- Apr 13, 2021
Arkansas Gov. Asa Hutchinson on Friday signed into law legislation allowing doctors to refuse to treat someone because of religious or moral objections, a move opponents have said will give providers broad powers to turn away LGBTQ patients and others.
Two U.S. bishop’s committee said Dec. 17 they “strongly commend” the U.S. Department of Health and Human Services taking “corrective action” against a Vermont medical center and the state of California for violating federal conscience protection laws when it comes to abortion.
The U.S. Justice Department filed a civil lawsuit Wednesday against the University of Vermont Medical Center alleging it forces staff members who object to abortion on religious grounds to participate in abortion procedures.
An omnibus appropriations bill approved by the House July 31 to fund a dozen federal departments and agencies blocks a conscience protection rule for health care providers who do not want to participate in abortion, sterilization or assisted suicide on religious or moral grounds.
Religions for Peace, a coalition representing millions of believers, convened over 250 global religious peace-builders in New York to set priorities for addressing challenges faced by communities the world over, ranging from peace and security issues to environmental degradation and climate change to “freedom of thought, conscience and religion.”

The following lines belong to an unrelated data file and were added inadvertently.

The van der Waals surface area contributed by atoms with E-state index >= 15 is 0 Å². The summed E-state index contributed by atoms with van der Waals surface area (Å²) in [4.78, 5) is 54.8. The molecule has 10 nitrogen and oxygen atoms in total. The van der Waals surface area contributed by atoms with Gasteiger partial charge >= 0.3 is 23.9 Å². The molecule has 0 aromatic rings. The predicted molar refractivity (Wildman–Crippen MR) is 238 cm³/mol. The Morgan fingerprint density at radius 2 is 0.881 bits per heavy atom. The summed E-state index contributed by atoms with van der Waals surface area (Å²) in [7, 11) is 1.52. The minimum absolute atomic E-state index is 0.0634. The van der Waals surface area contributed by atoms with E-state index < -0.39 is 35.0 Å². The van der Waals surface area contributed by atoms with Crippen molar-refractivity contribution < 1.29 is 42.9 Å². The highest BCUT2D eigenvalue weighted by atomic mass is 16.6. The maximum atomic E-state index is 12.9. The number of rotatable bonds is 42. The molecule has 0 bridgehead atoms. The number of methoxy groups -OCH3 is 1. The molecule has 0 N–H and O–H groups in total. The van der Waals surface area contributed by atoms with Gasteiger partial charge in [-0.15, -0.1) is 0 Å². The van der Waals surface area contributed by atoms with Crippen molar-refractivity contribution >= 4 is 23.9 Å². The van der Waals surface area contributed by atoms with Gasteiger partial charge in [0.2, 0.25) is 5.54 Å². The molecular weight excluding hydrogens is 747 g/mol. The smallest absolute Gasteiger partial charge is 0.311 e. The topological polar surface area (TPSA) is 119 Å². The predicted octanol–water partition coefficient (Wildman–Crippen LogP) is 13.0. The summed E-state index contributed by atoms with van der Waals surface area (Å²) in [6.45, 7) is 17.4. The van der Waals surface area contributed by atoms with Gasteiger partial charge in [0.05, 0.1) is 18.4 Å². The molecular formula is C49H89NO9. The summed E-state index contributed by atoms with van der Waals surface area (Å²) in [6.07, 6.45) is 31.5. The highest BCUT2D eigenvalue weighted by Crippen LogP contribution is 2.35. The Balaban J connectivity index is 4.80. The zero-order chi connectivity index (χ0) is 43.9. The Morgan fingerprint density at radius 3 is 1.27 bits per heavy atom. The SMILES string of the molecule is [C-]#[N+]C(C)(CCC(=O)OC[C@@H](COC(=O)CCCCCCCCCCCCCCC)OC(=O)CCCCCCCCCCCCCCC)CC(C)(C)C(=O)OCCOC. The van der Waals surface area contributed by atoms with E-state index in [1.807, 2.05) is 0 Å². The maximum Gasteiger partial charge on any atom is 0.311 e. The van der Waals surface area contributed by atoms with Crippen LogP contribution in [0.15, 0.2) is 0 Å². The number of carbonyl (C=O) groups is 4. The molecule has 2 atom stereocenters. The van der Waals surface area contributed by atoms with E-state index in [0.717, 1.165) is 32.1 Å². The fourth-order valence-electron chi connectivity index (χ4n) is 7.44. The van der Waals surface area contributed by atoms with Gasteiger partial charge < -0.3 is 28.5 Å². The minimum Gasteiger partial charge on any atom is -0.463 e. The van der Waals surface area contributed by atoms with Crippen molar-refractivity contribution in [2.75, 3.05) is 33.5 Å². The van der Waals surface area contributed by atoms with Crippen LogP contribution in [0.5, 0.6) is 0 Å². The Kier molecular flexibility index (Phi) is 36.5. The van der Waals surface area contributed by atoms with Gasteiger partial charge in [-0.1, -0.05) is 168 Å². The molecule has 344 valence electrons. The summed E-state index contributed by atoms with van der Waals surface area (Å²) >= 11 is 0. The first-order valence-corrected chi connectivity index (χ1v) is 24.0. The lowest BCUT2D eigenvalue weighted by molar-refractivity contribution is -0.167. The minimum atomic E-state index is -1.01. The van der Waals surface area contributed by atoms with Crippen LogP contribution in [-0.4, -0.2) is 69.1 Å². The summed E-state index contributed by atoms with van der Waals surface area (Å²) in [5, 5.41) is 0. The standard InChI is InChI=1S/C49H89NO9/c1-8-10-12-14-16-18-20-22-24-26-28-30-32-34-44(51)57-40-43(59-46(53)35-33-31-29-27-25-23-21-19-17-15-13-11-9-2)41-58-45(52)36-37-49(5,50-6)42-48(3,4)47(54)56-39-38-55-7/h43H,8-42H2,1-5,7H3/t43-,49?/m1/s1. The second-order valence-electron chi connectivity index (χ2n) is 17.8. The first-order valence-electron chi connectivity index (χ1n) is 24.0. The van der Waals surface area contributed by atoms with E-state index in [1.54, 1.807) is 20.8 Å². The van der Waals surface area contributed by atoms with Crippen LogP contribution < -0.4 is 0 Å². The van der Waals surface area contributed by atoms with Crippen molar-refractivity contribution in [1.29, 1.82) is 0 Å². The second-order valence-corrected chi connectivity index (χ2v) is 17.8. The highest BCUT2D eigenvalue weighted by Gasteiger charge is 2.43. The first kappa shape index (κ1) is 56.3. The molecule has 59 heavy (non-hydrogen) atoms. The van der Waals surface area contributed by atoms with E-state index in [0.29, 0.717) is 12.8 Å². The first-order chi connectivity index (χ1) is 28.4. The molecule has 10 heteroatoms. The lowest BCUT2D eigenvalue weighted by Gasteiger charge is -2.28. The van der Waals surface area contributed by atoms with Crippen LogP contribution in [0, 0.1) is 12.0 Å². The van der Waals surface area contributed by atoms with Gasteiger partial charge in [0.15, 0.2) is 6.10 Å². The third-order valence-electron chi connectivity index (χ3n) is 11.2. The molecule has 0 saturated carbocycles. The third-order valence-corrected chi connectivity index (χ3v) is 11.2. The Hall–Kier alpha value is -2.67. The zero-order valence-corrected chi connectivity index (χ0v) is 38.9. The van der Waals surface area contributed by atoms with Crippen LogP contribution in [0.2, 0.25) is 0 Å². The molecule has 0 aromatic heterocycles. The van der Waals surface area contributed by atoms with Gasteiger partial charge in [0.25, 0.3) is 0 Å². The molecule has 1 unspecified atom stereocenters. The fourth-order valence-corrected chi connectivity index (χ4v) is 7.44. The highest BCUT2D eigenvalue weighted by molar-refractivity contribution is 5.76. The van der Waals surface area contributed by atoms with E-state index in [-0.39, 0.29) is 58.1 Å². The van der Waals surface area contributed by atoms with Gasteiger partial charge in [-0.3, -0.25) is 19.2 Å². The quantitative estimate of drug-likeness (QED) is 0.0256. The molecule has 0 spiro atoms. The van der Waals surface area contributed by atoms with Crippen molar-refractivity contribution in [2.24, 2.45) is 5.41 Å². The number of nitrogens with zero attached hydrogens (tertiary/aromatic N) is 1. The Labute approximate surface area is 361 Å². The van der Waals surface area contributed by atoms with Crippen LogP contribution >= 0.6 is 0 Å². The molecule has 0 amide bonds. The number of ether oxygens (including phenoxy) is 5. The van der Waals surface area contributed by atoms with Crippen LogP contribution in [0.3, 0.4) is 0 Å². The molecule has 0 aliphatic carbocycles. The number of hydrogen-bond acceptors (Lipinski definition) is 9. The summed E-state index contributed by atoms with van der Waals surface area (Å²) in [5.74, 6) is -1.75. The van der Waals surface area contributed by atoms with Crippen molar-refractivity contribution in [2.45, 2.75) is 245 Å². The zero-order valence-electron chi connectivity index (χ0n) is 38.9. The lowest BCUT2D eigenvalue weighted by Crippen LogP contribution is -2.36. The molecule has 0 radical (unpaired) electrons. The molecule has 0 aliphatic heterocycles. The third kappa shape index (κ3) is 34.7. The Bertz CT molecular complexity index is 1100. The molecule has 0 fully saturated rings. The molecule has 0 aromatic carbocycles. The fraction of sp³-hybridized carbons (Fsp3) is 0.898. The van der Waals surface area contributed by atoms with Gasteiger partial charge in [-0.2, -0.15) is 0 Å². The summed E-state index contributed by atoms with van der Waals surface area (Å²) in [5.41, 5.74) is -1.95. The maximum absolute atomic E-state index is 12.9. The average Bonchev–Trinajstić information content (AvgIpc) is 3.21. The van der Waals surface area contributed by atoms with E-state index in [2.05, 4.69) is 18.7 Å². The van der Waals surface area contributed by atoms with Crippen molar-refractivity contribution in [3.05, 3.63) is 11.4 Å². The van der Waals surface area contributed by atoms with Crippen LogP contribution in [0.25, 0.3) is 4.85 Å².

The Indiana Senate has approved legislation allowing nurses, physician assistants and pharmacists to object on religious or other grounds to having any role in an abortion.
A bill in the British Parliament would clarify the rights of conscientious objection for medical professionals, protecting them from participating in medical procedures to which their beliefs are opposed.
A new division at the U.S. Department of Health and Human Services (HHS) will work to ensure the protection of religious freedom and conscience rights for Americans, government officials announced Thursday.